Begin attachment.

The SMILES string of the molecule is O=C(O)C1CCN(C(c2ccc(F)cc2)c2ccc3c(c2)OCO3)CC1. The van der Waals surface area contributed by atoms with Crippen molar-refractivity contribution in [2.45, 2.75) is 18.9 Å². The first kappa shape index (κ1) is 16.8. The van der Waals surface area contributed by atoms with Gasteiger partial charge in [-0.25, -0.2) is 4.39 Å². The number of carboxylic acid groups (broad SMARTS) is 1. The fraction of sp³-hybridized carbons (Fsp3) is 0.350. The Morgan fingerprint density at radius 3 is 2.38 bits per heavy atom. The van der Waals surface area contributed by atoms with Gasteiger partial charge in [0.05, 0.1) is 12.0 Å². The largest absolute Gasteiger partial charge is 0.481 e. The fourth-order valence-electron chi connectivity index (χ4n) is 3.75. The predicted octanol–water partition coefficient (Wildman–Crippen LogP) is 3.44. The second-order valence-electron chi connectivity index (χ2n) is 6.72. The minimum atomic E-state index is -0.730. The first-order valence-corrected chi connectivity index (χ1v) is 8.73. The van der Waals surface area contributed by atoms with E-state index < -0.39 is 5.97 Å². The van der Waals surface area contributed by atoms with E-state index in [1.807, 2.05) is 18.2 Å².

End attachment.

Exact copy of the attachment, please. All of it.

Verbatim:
The SMILES string of the molecule is O=C(O)C1CCN(C(c2ccc(F)cc2)c2ccc3c(c2)OCO3)CC1. The van der Waals surface area contributed by atoms with Crippen molar-refractivity contribution in [2.45, 2.75) is 18.9 Å². The first kappa shape index (κ1) is 16.8. The van der Waals surface area contributed by atoms with Gasteiger partial charge in [-0.25, -0.2) is 4.39 Å². The number of carboxylic acid groups (broad SMARTS) is 1. The fraction of sp³-hybridized carbons (Fsp3) is 0.350. The Morgan fingerprint density at radius 3 is 2.38 bits per heavy atom. The van der Waals surface area contributed by atoms with Gasteiger partial charge in [0.05, 0.1) is 12.0 Å². The largest absolute Gasteiger partial charge is 0.481 e. The fourth-order valence-electron chi connectivity index (χ4n) is 3.75. The predicted octanol–water partition coefficient (Wildman–Crippen LogP) is 3.44. The second-order valence-electron chi connectivity index (χ2n) is 6.72. The minimum atomic E-state index is -0.730. The first-order valence-corrected chi connectivity index (χ1v) is 8.73. The van der Waals surface area contributed by atoms with E-state index < -0.39 is 5.97 Å². The van der Waals surface area contributed by atoms with E-state index in [1.807, 2.05) is 18.2 Å².